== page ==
Can your business be sued for not accommodating an individual who is overweight? What about if that individual is obese?
Generally, the answer is “no.” There are no federal laws which specifically prohibit obesity discrimination, but some individuals have argued that their weight can be considered a disability for purposes of the Americans with Disabilities Act (ADA) or the Rehabilitation Act of 1973.
Recently, Martin Kessman has filed suit against White Castle to test the limits of the ADA because he cannot wedge himself into a seat at his local White Castle. Kessman, who is approximately 290 pounds and admits to being a “big guy,” is claiming that his local White Castle is in violation of the ADA because its seating cannot accommodate an individual of his size. Kessman further claims that he smacked his knee into a metal post while trying to wedge himself into the stationary seating.
The ADA prohibits discrimination based on a disability in the areas of employment, public services, public accommodations, and services operated by private entities, transportation, and telecommunications. To prevail in an ADA discrimination claim, a plaintiff must show, among other things, that he/she has a disability within the meaning of the ADA.
The ADA regulations which address obesity and whether it can be an impairment that qualifies as a disability states that only in rare circumstances will obesity be considered a disability. Further, the EEOC states that being overweight, in and of itself, generally is not an impairment. However, severe obesity, which has been defined as body weight more than 100% over the norm is clearly an impairment.
So, what does this all mean for Mr. Kessman? It is unlikely that he is going to prevail, but he is not alone is his efforts.
Segways required as an accommodation under the Americans with Disabilities Act (ADA) at Disney? Maybe. In a recent ruling in the Ninth Circuit Court of Appeals, Baughman v. Walt Disney World Corporation, the court reviewed the issue of whether Disney is required to permit Segways as an accommodation under the ADA and determined that such an accommodation might be required.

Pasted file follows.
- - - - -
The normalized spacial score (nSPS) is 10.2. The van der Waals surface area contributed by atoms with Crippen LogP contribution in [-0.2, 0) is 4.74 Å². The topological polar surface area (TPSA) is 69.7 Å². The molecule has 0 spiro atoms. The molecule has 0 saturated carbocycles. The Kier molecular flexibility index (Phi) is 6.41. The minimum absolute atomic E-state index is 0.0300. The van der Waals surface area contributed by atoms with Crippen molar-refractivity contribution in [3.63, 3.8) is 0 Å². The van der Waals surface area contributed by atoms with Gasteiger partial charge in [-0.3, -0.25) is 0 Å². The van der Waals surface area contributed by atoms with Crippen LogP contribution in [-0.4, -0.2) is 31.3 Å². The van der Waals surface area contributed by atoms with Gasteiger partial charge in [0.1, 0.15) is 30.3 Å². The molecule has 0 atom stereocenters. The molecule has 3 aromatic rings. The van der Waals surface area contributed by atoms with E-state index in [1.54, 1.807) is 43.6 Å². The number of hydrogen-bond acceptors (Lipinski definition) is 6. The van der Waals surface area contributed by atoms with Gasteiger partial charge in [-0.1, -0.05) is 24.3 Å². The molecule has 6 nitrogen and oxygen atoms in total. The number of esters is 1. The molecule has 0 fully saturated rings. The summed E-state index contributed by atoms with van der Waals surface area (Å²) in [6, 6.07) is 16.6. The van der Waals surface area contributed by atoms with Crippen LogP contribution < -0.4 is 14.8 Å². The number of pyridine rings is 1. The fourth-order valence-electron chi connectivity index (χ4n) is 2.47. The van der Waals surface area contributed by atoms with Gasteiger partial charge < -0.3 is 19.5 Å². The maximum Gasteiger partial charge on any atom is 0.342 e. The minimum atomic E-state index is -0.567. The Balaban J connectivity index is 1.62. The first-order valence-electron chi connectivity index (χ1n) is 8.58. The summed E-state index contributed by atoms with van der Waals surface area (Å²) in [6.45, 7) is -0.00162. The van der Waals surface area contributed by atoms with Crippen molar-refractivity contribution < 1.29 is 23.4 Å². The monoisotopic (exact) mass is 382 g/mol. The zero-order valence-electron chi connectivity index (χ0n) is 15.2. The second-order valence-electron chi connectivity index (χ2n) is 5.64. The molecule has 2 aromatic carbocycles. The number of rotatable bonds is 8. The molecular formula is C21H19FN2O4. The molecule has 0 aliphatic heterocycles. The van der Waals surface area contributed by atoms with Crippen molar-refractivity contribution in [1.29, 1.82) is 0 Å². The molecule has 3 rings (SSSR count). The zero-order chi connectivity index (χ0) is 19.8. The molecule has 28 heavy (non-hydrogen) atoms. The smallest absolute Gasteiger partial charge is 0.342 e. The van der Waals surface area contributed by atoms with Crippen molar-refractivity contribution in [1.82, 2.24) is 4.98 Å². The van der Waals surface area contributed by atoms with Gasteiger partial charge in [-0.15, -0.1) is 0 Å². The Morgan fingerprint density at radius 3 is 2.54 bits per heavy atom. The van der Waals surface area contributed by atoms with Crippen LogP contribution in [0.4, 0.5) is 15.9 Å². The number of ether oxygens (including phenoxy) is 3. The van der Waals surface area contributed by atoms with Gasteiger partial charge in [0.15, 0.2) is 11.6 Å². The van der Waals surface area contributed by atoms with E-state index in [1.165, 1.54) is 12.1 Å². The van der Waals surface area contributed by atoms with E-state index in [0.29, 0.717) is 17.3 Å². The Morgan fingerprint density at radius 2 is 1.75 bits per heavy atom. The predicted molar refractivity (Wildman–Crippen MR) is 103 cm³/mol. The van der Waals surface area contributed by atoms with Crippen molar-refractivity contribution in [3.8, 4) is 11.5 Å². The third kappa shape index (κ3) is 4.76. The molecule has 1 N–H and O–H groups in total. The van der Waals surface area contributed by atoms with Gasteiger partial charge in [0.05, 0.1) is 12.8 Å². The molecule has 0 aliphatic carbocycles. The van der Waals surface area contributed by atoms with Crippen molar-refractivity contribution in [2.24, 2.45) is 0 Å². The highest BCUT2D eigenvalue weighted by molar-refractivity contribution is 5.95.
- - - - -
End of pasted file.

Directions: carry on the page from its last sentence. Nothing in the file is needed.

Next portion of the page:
Braughman, who suffers from limb girdle muscular dystrophy, brought suit against Disney after Disney refused to make an accommodation for her under the ADA by permitting her to use a Segway instead of a wheelchair or scooter. Braughman claimed that she needed to use a Segway because using a wheelchair was “impractical, painful, and difficult.” She further claimed that the Segway was necessary because she had difficulty moving from a seated to a standing position.
Disney, as mentioned, refused the accommodation, arguing that the accommodation was not necessary as required by the ADA. Disney further asserted that “necessary” under the ADA “means only one thing: can’t do without,” and because Braughman could use a wheelchair or scooter (both of which are permitted by Disney), the Segway accommodation was not required.
In disagreeing with Disney’s arguments, the Ninth Circuit reasoned that Disney’s position, if accepted, would require very few accommodations under the ADA. “Public accommodations must start by considering how their facilities are used by non-disabled guests and then take reasonable steps to provide disabled guests with a like experience.
The court further noted that public accommodations are not required to make any and all possible accommodations that would provide full and equal access to disabled patrons; they only need to make reasonable accommodations. In determining what is reasonable facilities should consider: costs of the accommodations and disruption of their business as well as safety.
The court did not go as far as holding that Disney was required to permit Segways at its parks. It still might be able to exclude them if they can show Segways can’t be operated safely in their parks. Nonetheless, Disney, and other places of public accommodation, will need to evolve their thinking as technology advances and more devices become available for disabled persons which make their experience similar to those of non-disabled persons especially if it wants to remain the happiest place on Earth.